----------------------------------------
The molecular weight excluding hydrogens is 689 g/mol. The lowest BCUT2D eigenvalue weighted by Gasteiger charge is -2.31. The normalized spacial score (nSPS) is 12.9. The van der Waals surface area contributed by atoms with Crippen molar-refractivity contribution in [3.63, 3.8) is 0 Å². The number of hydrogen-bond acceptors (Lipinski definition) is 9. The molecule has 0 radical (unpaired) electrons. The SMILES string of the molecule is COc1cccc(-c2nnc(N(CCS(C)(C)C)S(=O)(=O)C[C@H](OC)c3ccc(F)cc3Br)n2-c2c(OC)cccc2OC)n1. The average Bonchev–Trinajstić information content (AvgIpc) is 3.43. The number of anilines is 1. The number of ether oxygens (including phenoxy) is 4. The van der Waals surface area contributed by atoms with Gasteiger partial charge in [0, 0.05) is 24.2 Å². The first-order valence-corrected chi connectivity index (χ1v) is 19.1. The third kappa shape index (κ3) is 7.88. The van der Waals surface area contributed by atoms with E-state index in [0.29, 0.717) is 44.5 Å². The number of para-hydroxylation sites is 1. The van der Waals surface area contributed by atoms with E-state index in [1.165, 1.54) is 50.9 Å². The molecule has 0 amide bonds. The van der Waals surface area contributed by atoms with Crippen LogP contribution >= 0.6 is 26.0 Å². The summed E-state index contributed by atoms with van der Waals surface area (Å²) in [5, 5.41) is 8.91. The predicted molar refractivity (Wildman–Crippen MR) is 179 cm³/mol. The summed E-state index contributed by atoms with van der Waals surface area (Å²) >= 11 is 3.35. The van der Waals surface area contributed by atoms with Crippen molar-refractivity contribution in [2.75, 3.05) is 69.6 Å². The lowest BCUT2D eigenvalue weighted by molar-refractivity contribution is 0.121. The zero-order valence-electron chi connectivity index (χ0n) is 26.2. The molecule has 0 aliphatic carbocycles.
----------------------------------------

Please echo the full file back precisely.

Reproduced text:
The molecular weight excluding hydrogens is 689 g/mol. The lowest BCUT2D eigenvalue weighted by Gasteiger charge is -2.31. The normalized spacial score (nSPS) is 12.9. The van der Waals surface area contributed by atoms with Crippen molar-refractivity contribution in [3.63, 3.8) is 0 Å². The number of hydrogen-bond acceptors (Lipinski definition) is 9. The molecule has 0 radical (unpaired) electrons. The SMILES string of the molecule is COc1cccc(-c2nnc(N(CCS(C)(C)C)S(=O)(=O)C[C@H](OC)c3ccc(F)cc3Br)n2-c2c(OC)cccc2OC)n1. The average Bonchev–Trinajstić information content (AvgIpc) is 3.43. The number of anilines is 1. The number of ether oxygens (including phenoxy) is 4. The van der Waals surface area contributed by atoms with Gasteiger partial charge in [0, 0.05) is 24.2 Å². The first-order valence-corrected chi connectivity index (χ1v) is 19.1. The third kappa shape index (κ3) is 7.88. The van der Waals surface area contributed by atoms with E-state index in [0.29, 0.717) is 44.5 Å². The number of para-hydroxylation sites is 1. The van der Waals surface area contributed by atoms with E-state index in [1.165, 1.54) is 50.9 Å². The molecule has 0 amide bonds. The van der Waals surface area contributed by atoms with Crippen LogP contribution >= 0.6 is 26.0 Å². The summed E-state index contributed by atoms with van der Waals surface area (Å²) in [5, 5.41) is 8.91. The predicted molar refractivity (Wildman–Crippen MR) is 179 cm³/mol. The summed E-state index contributed by atoms with van der Waals surface area (Å²) >= 11 is 3.35. The van der Waals surface area contributed by atoms with Crippen molar-refractivity contribution in [2.75, 3.05) is 69.6 Å². The lowest BCUT2D eigenvalue weighted by molar-refractivity contribution is 0.121. The zero-order valence-electron chi connectivity index (χ0n) is 26.2. The molecule has 0 aliphatic carbocycles.